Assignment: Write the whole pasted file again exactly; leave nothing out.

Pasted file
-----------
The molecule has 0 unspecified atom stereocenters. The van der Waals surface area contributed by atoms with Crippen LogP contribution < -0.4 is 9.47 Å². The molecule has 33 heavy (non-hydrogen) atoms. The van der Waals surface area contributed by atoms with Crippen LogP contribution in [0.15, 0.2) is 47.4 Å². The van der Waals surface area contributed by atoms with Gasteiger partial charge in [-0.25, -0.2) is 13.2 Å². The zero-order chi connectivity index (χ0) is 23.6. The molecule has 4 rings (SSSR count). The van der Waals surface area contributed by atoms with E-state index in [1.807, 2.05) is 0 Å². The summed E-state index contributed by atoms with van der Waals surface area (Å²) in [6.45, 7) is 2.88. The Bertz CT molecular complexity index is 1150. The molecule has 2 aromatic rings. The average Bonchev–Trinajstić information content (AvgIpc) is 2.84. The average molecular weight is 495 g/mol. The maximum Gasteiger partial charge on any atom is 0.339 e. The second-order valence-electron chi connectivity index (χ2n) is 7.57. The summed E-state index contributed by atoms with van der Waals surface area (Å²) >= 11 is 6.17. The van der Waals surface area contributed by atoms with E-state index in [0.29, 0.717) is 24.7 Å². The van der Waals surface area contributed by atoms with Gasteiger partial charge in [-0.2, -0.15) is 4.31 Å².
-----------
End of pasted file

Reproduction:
The molecule has 0 unspecified atom stereocenters. The van der Waals surface area contributed by atoms with Crippen LogP contribution < -0.4 is 9.47 Å². The molecule has 33 heavy (non-hydrogen) atoms. The van der Waals surface area contributed by atoms with Crippen LogP contribution in [0.15, 0.2) is 47.4 Å². The van der Waals surface area contributed by atoms with Gasteiger partial charge in [-0.25, -0.2) is 13.2 Å². The zero-order chi connectivity index (χ0) is 23.6. The molecule has 4 rings (SSSR count). The van der Waals surface area contributed by atoms with E-state index in [1.807, 2.05) is 0 Å². The summed E-state index contributed by atoms with van der Waals surface area (Å²) in [6.45, 7) is 2.88. The Bertz CT molecular complexity index is 1150. The molecule has 2 aromatic rings. The average Bonchev–Trinajstić information content (AvgIpc) is 2.84. The average molecular weight is 495 g/mol. The maximum Gasteiger partial charge on any atom is 0.339 e. The second-order valence-electron chi connectivity index (χ2n) is 7.57. The summed E-state index contributed by atoms with van der Waals surface area (Å²) >= 11 is 6.17. The van der Waals surface area contributed by atoms with E-state index in [0.29, 0.717) is 24.7 Å². The van der Waals surface area contributed by atoms with Gasteiger partial charge in [-0.2, -0.15) is 4.31 Å².